New Lands for Trade
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The Business of Fur
New Lands for Trade
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New Lands for Trade

In 1659, two French fur-traders - Pierre Esprit Radisson and his brother-in-law Mdard Chouart des Groseilliers - embarked on a journey into the Canadian interior that would transform the North American fur trade.

Their journey began with a hint of drama.
Defying the Governor of New France, Pierre Esprit Radisson and Mdard Chouart des Groseilliers set off to find new fur trade routes in 1659. (As portrayed in Canada: A People's History)
Defying the Governor of New France, Pierre Esprit Radisson and Mdard Chouart des Groseilliers set off to find new fur trade routes in 1659. (As portrayed in Canada: A People's History)
The adventurers defied orders from the Governor of New France and set out to explore beyond the trading territories known to Europeans and seek out new sources of fur.

They paddled for two months, travelling up the Ottawa River, through Lake Nipissing to the north shore of Lake Huron. They kept an eye out for Iroquois, who were trying to control the fur trade and didn't want the French making their own contacts with other natives.

In the company of several Ojibwa, Radisson and des Groseilliers encountered some Iroquois and a battle ensued. The Ojibwa were victorious, eating the flesh of their dead enemies and taking the prisoners along "to burn them at our own leisure for the more satisfaction of our wives. We left that place of massacre with horrid cries...
Lake Superior
Lake Superior
we plagued those unfortunates. We plucked out their nails one after another..."

By winter they had reached Lake Superior, farther than any European trader had ventured. Local natives told them that if they waited until spring, they could join a great feast - and trading ceremony. They camped for the winter with a group of Ojibwa and endured famine. They ate their dogs and boiled the bones four times for a thin soup before finally grinding them into dust and eating that. They tried to dig roots out of the frozen ground, stripped bark from trees, and ate the hide from beaver pelts. Many of the Ojibwa died of starvation and the survivors were sick and gaunt. "We mistook ourselves very often the living for the dead and the Dead for the living," Radisson wrote.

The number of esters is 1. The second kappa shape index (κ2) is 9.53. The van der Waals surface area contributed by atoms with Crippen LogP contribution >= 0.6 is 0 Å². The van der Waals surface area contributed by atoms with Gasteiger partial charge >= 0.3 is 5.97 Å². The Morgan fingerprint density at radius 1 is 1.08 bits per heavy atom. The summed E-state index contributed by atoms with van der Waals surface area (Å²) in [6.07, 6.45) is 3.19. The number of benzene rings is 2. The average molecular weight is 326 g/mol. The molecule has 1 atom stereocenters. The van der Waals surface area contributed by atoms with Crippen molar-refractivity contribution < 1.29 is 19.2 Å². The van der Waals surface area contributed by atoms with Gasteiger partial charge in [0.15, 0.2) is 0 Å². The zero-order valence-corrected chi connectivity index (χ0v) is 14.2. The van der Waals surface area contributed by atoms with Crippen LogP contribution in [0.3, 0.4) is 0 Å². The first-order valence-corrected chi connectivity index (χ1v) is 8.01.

When spring finally arrived so did opportunity for Radisson and des Groseilliers.
Eighteen Indian nations came together for ten days of feasting near Lake Superior. Radisson and des Groseilliers were welcomed to the ceremony, observing the politics and theatre and taking advantage of the unprecedented commercial opportunity.

"We sang in our language as they in theirs, to which they gave great attention. We gave them several gifts, and received many. They bestowed upon us above 300 robes of castors," wrote Radisson.

The castors, or beaver pelts, were thick and lustrous.

The natives told the Frenchmen that the pelts came from northern rivers - and those rivers possibly led to a great salt-water bay.

The two traders returned to Montreal with three hundred Indians in a flotilla of canoes laden with furs, expecting a hero's welcome.

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